Thursday, 1 June 2017

Bluebell Vineyard tour and tasting – Hindleap English sparkling wine

‘Are you in France?’ my friend asked after I posted a photo of Bluebell Vineyard Estates. Close, I guess, but no, I’m a bit closer to home in the stunning Sussex countryside.

Stepping out of the car at Bluebell, I genuinely felt myself instantly relax. It’s a bit different to London life… The four gorgeously lazy Labradors that live at Bluebell ambled over to say hello, as I looked over the vines soaking up the afternoon sun.  

Bluebell Vineyard Estates used to be the site of a former pig farm, home to Large Whites, Landrace, and Blue Cross Pigs. Things have certainly changed since then, and it’s now home to the award-winning Hindleap wines. After the first vine plantings in 2005, the vineyard has more than doubled in size.

I was surprised by the size of the operation for the impressive amount of wine produced, with four full-time staff doing most of the work, and grape pickers coming in for a few weeks a year. Currently, the vineyard produces 40,000 bottles a year, but is hoping to increase this to 100,000 over the coming years.

In 2015, there were 502 vineyards in the UK, with 133 wineries. Annual production stood at 5.06m bottles, with suggestions this will increase to 12m by 2020. The top three grape varieties planted in the UK are Chardonnay (23% of total vine plantings), Pinot Noir (22%), and Bacchus (8%). 

Bluebell Vineyard has more than 100,000 vines growing Chardonnay, Pinot Noir, Pinot Meunier and Seyval Blanc grapes. The lovely Collette O'Leary, winemaker at Bluebell took us on a tour of the vineyard. After serving time in PR in London, she decided she wanted a change, enrolled on a winemaking degree at Plumpton College, and hasn’t looked back since.

Collette explained the vines are spread out across the 70 acres of beautiful Sussex countryside, according to site and soil conditions, and to maximise the chances of having all the varieties growing every year, in case of any frost or disease. I knew that frost could be devastating for vines, but I had no idea the methods or lengths some vineyards go to mitigate the problem, including lighting hundreds of candles among the vines in the middle of the night to keep the air moving, or even using sprinklers to freeze the vines. As the water changes to ice on the surface of the vine, it releases a small amount of latent heat that protects the vine from damage.

The grapes are harvested by hand around the first week of October, and are whole-bunch pressed, before being fermented in stainless steel tanks over four weeks, at a cool 12-13 degrees Celsius. The base wines (not yet sparkling, and they don’t taste anything like the finished product which makes it even harder for the winemakers), are kept over winter on their gross yeast lees (which is unusual, and quite a lot longer than other winemakers would leave them). Collette said it helps to enhance mouthfeel and structure, and improve the stability of the wines, but if any ‘off’ aromas start to make themselves known, the wines will be racked immediately.

Come spring, Kevin Sutherland, head winemaker, finalises the blends for each style. The wines are then bottled for a secondary fermentation and aged for 17-60 months on yeast lees, so every wine is vintage, and varies a lot from year to year.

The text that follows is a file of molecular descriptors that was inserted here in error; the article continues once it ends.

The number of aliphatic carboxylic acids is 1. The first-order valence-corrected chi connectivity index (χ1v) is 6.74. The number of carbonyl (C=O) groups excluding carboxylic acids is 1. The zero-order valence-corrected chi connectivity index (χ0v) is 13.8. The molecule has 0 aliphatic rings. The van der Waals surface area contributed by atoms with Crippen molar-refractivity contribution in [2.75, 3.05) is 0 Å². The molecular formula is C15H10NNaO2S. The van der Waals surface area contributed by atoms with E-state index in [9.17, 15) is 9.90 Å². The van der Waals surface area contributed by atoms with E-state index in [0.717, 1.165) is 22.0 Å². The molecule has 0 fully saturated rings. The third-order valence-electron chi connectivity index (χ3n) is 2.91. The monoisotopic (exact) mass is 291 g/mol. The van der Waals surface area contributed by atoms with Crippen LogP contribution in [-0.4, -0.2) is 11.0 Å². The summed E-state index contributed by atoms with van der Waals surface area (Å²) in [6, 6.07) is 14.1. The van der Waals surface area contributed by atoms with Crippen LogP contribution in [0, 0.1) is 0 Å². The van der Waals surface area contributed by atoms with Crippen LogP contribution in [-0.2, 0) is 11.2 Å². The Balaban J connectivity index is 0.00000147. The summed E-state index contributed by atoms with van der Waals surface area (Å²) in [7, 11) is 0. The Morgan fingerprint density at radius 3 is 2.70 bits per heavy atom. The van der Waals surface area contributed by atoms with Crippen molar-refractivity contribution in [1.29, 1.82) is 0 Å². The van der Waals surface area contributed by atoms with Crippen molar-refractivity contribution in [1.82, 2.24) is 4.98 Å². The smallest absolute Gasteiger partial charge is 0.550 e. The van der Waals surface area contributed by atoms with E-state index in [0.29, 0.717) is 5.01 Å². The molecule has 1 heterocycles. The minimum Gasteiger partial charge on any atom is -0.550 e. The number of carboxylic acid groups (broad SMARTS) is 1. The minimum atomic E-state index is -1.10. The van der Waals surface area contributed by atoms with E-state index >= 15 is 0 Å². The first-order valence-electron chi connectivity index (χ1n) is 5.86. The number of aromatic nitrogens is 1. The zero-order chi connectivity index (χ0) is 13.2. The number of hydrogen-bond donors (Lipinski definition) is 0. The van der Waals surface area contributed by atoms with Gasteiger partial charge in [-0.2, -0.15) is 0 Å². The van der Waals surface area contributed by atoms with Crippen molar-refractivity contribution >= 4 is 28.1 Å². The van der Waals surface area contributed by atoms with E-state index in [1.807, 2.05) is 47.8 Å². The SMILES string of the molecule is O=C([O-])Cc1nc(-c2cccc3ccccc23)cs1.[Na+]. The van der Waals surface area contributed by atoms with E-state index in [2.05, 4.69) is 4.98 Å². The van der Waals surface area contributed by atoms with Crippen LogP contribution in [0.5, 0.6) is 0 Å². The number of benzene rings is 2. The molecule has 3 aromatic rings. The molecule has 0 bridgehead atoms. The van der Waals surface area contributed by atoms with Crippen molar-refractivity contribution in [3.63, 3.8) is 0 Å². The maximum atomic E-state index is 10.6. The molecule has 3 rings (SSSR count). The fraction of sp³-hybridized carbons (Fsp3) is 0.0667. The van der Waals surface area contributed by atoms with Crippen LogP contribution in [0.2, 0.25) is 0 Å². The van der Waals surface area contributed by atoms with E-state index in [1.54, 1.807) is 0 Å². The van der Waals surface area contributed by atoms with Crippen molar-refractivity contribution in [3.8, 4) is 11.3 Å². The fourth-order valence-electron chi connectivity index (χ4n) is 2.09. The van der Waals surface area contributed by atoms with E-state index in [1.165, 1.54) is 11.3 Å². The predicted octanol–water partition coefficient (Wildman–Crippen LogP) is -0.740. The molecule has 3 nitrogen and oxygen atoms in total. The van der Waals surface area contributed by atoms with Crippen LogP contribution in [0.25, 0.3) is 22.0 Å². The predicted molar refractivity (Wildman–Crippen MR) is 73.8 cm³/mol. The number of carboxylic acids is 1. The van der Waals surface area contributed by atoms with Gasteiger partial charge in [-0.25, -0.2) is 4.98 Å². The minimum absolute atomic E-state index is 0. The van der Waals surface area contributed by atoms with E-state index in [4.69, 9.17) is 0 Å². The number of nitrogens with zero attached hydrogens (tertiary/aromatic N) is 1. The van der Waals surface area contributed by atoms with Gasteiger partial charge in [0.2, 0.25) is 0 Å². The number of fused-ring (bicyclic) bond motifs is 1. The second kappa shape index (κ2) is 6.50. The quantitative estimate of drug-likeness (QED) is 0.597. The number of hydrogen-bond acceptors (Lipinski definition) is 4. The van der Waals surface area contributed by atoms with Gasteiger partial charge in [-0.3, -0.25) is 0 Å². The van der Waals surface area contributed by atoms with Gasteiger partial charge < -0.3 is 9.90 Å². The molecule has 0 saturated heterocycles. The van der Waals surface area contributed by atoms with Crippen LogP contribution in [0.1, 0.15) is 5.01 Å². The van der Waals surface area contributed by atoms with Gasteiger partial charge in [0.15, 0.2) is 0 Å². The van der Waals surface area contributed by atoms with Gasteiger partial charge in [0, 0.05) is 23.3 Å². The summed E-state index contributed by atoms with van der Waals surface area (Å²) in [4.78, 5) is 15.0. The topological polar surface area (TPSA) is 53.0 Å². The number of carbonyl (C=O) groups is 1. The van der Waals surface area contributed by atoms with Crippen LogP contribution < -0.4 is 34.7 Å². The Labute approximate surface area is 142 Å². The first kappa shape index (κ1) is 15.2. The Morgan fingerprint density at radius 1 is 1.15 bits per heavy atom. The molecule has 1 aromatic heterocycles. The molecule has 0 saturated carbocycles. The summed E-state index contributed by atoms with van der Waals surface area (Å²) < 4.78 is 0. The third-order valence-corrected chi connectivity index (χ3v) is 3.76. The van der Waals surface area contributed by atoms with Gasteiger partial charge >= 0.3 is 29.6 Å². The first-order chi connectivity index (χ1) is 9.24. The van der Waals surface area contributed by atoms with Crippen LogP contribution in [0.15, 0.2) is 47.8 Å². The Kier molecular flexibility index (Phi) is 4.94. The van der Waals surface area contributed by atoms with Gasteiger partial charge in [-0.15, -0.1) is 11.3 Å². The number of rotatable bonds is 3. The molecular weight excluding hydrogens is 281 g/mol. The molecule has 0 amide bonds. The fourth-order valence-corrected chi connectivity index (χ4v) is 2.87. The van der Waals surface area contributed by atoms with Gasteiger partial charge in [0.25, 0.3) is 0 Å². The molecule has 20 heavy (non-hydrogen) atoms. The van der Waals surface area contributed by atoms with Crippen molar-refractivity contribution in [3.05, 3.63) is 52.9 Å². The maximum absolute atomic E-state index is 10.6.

Tasting time: the wines

In just five years, the Hindleap range of sparkling wines have won more than 60 national and international awards. After our very informative tour, we sat down in the tasting room to try the range, as well as giving our verdict on the base wines for a future wine, which was something I’d never done before. It gave a really interesting insight into how these wines taste a couple of years before anyone else gets to try them, and just how different they are at this stage too.

2014 Blanc de Blanc, 100% Chardonnay, £27
This is Bluebell Vineyard’s signature wine. It’s light in colour, with fine bubbles and loads of green fruit on the nose. There’s a pleasant sharpness on the palate with pink grapefruit notes, and a long, creamy finish. Collette says it’s enjoyable mow, but will also continue to gain complexity over the coming years.

2013 barrel aged Blanc de Blanc – 100% Chardonnay, £32
This was my absolute favourite. The wine was fermented in stainless steel before spending six months in French oak barrels, and spent a minimum of 30 months on lees. Oh I loved it. There’s vanilla and a sweetness on the nose, with a moreish biscuity flavour. It’s delicious and creamy and rich, with a long finish.

2013 Rose – 77% Pinot Noir, 23% Pinot Meunier, £26
This is a really lovely, delicate wine that would be perfect to enjoy over the summer. Kick start your barbecue with a glass of this. It’s elegant and well-balanced, with plenty of strawberry on the palate.

2013 Seyval Blanc – 100% Seyval Blanc, £22
This was my first taste of Seyval Blanc, and I would definitely go back for more. The grape is apparently very well suited to the English climate, and the result is a fresh, light and zesty wine. There’s bags of green apple on the palate, with a floral and herbaceous nose.

2014 Classic Cuvee – 61% Chardonnay, 24% Pinot Noir, 15% Pinot Meunier, £25
This is a fragrant, floral wine, with a delicious richness, which leads to citrus and pear on the palate, and a lingering finish.

If you’re in the area, the vineyard is open to the public for tours and tastings.

Tours run on Thursday, Friday and Saturdays (£16 per person, book in advance). Or the Tasting Room is open 10am-4pm Monday to Saturday throughout the year, so you can pop in and try a flight of four sparkling wines for £5 per person.

You can buy the Hindleap wines online, from the vineyard, or the Blanc de Blanc from M&S, and the Rose from Waitrose

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